By Reid Spencer
BROOKLYN, Michigan – Kevin Harvick won Sunday’s Consumers Energy 400 at Michigan International Speedway, but Austin Dillon made the save of the day.
The save that allowed Dillon to post his first top-five finish since winning the Daytona 500 in February wasn’t a sudden, spur-of-the moment thing. In fact, it took more than a lap to accomplish, as Dillon nursed his car around the 2.0-mile track with enough speed to finish fourth, keeping Ryan Blaney behind him.
Dillon was running second to Harvick and approaching the white flag when he felt a vibration in the No. 3 Richard Childress Racing Chevrolet. He slowed, and Brad Keselowski and Kyle Busch sped past.
But thanks to a two-tire call on his final pit stop, Dillon was far enough ahead of Blaney that he could hold the fourth position at the finish.
The driver’s elation at the newfound speed in his car far overshadowed the disappointment of losing two positions.
“Man, we had a fast car,” Dillon said. “I got to battle with Harvick there, and that was awesome. I’m so proud of the guys for having a car capable of doing that. Yeah, that (vibration) really stunk. We were kind of in position that if something happened to the No. 4, we could win the race.
“With two (laps) to go, I went into (Turn) 3, and I kind of missed the corner. When I came down the straightaway, it was just shaking like either the tire was unraveling or it was a loose wheel. I didn’t want to lose this great finish we had in front of us, but we brought it home with a top-five at least.”
RCR gave Dillon a new chassis for the Michigan race, and it showed.
“It’s huge,” Dillon said. “It’s great momentum for the team. The pit crew was amazing all day. It just feels good. We have this capability when we put our best days together, and we’ve got to keep doing it and work hard.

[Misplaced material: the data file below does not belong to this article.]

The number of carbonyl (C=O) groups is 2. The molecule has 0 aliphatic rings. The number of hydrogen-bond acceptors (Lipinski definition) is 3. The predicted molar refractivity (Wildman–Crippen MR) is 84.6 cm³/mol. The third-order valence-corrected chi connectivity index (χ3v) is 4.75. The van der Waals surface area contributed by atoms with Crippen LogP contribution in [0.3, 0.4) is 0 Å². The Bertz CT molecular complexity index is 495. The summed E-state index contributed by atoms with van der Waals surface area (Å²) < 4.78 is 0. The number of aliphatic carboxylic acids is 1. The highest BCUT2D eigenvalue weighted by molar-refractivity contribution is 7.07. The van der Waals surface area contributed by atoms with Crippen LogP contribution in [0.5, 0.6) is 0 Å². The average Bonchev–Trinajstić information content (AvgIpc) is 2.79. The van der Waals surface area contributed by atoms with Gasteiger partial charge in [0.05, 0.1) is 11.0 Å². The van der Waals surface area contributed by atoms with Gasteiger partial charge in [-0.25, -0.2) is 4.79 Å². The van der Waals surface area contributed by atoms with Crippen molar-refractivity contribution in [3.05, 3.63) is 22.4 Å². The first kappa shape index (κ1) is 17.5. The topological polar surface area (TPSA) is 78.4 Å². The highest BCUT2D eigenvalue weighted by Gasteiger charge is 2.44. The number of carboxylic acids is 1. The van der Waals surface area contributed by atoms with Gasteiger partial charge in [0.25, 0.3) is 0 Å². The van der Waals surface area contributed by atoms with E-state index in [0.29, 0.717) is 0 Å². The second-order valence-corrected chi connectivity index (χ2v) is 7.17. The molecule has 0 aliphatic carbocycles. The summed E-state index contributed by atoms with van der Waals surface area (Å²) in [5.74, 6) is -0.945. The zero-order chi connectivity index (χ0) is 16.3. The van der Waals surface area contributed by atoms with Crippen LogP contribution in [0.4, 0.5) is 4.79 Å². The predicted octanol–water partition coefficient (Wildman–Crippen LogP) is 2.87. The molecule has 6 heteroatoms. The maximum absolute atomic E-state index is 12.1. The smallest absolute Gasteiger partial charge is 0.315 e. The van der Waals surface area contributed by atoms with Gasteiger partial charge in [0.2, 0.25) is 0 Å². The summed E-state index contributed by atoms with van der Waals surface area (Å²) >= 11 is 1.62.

“And we’ve got a great opportunity this year with being in the playoffs.”
RUN-IN WITH DEBRIS SPOILS SOLID RUN BY TY DILLON
If Austin Dillon found plenty of satisfaction in his fourth-place run, brother Ty Dillon took nothing but consternation away from the race.
Ty Dillon was fighting for a spot in the top 20 when he ran over a large piece of debris on the backstretch and went rocketing into the outside wall. Consensus was that the debris was actually a backup battery that had fallen out of another competitor’s car.
“I saw it, but I had nowhere to go,” Dillon said. “We were two-wide there. You can’t really turn your car out of the way quick enough to miss it. I was just hoping it was a glove or something that wouldn’t collect it.”
Dillon knew from the impact that the object was no glove. It punched a hole in the nose of his car.
“As soon as it hit, it was like hitting a wall, and I had no control of the car,” Dillon said. “I just drove it straight at 218 mph into the wall, no brakes, no nothing.
“So, hopefully, NASCAR finds whose piece that was, because that shouldn’t happen in our sport. There shouldn’t be batteries laying on our tracks. Not to tear down, I know a lot of these people have to do a lot to make these cars come to the race track, but things like that can’t happen, because it’s too dangerous at a place like this.”
AFTER THIRD-PLACE FINISH, KYLE BUSCH LOOKS TO BRISTOL
Kyle Busch didn’t have the speed to run with Harvick on Sunday.
The good news is that the Bass Pro Shops NRA Night Race at Bristol Motor Speedway is only six days away. Busch is a seven-time winner at Thunder Valley, and Bristol as an ideal track for him to try to even the score with Harvick.
After Sunday’s race, Harvick has seven victories in the Monster Energy NASCAR Cup Series this season to Busch’s six.
“Certainly Harvick has been fast there, too,” Busch said. “I think he won there a couple years ago. But, obviously, we’re kind of on a hot streak with Bristol. We love going there. I would like to think that we can go there, be fast and be able to respond — absolutely.
“So we’ll see what we can do getting there, and hopefully having a fast race car and doing what we normally do there, just try to stay out of trouble. It’s a tough place to stay out of trouble.”
— NASCAR Wire Service. Special to Field Level Media.